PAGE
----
- The Washington Times - Sunday, July 23, 2006


At 4:45 a.m., with the moon partially hidden behind dense clouds, the tidal Patuxent River can be as dark as an unlit cave. Not enough houses with yard lights line the river shores to help illuminate the water. But if you hope to get a parking spot for your truck and trailer at the DNR’s public Hallowing Point facility, you’d better arrive in pitch darkness because you’ll be competing for parking spaces with trotlining crabbers who are far more serious about their avocation than the two of us who only wanted to check the status of the river’s white perch.

We managed to ignore several rude rubes who knew nothing about boating etiquette as they sat in the middle of the launch ramps, blocking all traffic, to load their boats with the day’s gear. All this should have been done away from the boat landing while they were still in the lot. Despite that, our boat was eventually slipped into the water and a place was found for the trailer and tow vehicle. In a light breeze, we soon bobbed on the river, bow and stern lights twinkling in the black night.

Thanks to an electronic depthfinder and a brightly lit GPS unit that plainly showed the shoreline and even a thick band of shallow water on both sides, the short run downriver past Sheridan Point was a breeze. By the time the first hues of pink and gray appeared in the East, I had lifted an electric trolling motor from its resting place and put it into the water while Dale Knupp raised the outboard by pushing a tilt-and-trim button. We quickly prepared the rods with less than 10-pound line on the reels, tied 1/8-ounce spinnerbaits or tiny rattle baits to the nylon and then began a series of test casts to see if the gear functioned properly. Where we sat, the water was less than 3 feet deep — it was white perch country.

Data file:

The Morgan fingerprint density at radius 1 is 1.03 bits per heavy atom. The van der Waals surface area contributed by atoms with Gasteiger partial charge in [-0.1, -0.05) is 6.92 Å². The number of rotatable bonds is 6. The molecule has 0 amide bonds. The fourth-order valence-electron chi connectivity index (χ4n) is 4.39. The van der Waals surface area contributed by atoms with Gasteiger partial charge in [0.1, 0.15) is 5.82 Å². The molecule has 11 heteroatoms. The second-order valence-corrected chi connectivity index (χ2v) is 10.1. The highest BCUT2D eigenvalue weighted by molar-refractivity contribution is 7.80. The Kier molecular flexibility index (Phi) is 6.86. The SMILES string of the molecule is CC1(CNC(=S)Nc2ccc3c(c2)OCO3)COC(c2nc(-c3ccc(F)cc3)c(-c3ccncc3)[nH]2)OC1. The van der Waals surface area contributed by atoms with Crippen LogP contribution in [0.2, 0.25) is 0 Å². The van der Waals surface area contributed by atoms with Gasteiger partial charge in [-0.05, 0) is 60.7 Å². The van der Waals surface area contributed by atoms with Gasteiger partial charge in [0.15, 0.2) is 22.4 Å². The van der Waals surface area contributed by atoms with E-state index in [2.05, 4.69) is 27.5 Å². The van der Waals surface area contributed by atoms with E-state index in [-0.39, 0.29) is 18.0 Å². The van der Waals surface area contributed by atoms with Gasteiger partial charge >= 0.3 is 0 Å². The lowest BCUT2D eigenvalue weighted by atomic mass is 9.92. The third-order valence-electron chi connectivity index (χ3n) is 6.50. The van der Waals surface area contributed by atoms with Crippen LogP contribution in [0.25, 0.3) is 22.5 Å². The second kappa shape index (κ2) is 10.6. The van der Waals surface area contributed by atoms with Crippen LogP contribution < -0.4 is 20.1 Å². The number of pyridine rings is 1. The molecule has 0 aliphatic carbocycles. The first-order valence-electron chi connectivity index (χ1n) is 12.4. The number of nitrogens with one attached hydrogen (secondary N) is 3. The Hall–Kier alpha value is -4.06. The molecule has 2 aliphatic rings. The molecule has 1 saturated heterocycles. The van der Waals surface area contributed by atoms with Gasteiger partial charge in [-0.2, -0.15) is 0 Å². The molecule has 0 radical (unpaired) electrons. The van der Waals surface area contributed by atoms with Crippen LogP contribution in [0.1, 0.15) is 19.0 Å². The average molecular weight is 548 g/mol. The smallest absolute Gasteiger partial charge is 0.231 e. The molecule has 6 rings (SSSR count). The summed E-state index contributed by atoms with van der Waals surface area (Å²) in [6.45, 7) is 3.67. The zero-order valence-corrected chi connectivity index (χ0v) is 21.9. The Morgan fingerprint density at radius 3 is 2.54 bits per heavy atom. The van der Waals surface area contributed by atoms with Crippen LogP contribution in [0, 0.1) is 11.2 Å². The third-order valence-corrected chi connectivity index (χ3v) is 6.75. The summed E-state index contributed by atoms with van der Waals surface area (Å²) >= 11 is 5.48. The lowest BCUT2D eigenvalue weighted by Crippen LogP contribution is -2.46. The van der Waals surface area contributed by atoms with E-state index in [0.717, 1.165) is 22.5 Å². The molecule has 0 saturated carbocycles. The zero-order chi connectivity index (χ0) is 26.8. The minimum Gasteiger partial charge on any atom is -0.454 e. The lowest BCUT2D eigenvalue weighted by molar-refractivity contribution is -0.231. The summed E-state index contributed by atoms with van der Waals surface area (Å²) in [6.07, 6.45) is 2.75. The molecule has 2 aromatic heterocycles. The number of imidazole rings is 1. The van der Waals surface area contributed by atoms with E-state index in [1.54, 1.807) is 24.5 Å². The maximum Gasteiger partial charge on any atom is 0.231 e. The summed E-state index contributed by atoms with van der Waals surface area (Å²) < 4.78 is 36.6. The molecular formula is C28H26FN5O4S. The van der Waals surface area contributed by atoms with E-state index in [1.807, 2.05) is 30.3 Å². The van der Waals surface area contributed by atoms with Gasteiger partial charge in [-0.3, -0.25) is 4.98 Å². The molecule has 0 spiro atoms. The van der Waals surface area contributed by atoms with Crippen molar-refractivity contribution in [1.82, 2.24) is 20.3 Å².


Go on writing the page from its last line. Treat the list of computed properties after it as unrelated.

“Got one,” Knupp said immediately. I echoed him seconds later. Both of us had wildly objecting white perch on the lure hooks, and Knupp judged whether they were big enough to grace his frying pan. He decided his was and mine wasn’t.

The white perch is without question the most democratic fish in all of the Chesapeake Bay, its tributary rivers, creeks, bays and coves. It will ferociously attack almost anything it figures will fit into its not-too-large mouth. You can cast a small fly-rod streamer in white, perhaps with a bit of shiny mylar mixed into the bucktail hairs, and a perch will inhale it. Cast a little light-colored inline spinner and the white perch will act as if it hasn’t eaten in a month. Flick a triangular spinner bait into the shallows and begin the retrieve and chances are it won’t make it back to the boat. The same goes for 1/8-ounce rattle lures named “Pond Favorites” that come in chrome/blue or gold/red made by the Creme Lure Co. or those from Bill Lewis’ Rat-L-Trap company known as Mini Traps. They’ll slam into them as if they hadn’t eaten in a year.

White perch simply aren’t aristocrats. Unlike other fish species that are picky, these delicious creatures aren’t the least bit choosy. They are the fish of the people, and to this day Knupp and I can’t understand why anyone would spend hard-earned cash on expensive bloodworms, crab chunks or artificial Fishbites just to hook a white perch. All you need is a couple of small flashy lures and you’ll be set for years.

A couple days after Knupp and I got enough perch to make several great dinners, another friend, Bob Rice, joined me to check on the perch. Rice had absolutely no problems finding willing Patuxent perch. He landed one after the other on a small rattle bait.

When either of us chase after perch, we prefer a high tide or one that has just begun to ebb, a shoreline or cove that is filled with fallen trees or duck blinds, perhaps the edges of a weed bed, in water that can be as shallow as one foot and no deeper than four feet.

This time of year and well into autumn, the perch will be in the lower Patuxent and its feeder creeks; ditto for the Potomac, Choptank, Chester, Nanticoke, Rappahannock, and Wicomico rivers. The same holds for rip-rap walls and bulkheads from the Susquehanna River down to Deale, Chesapeake Beach and all other bay shores. The bounty seems to be endless, although commercial overfishing can put a serious crimp into local “perching.”

If you like to eat fish, the white perch ranks high on the list of good Chesapeake table fare. Filleted or scaled and fried whole, they are a taste treat. Just ask Knupp, who’ll treat a mess of perch like they’ll be his last meal.

Look for Gene Mueller’s Outdoors column Sunday and Wednesday, and his Fishing Report on Thursday, only in The Washington Times. E-mail: [email protected]

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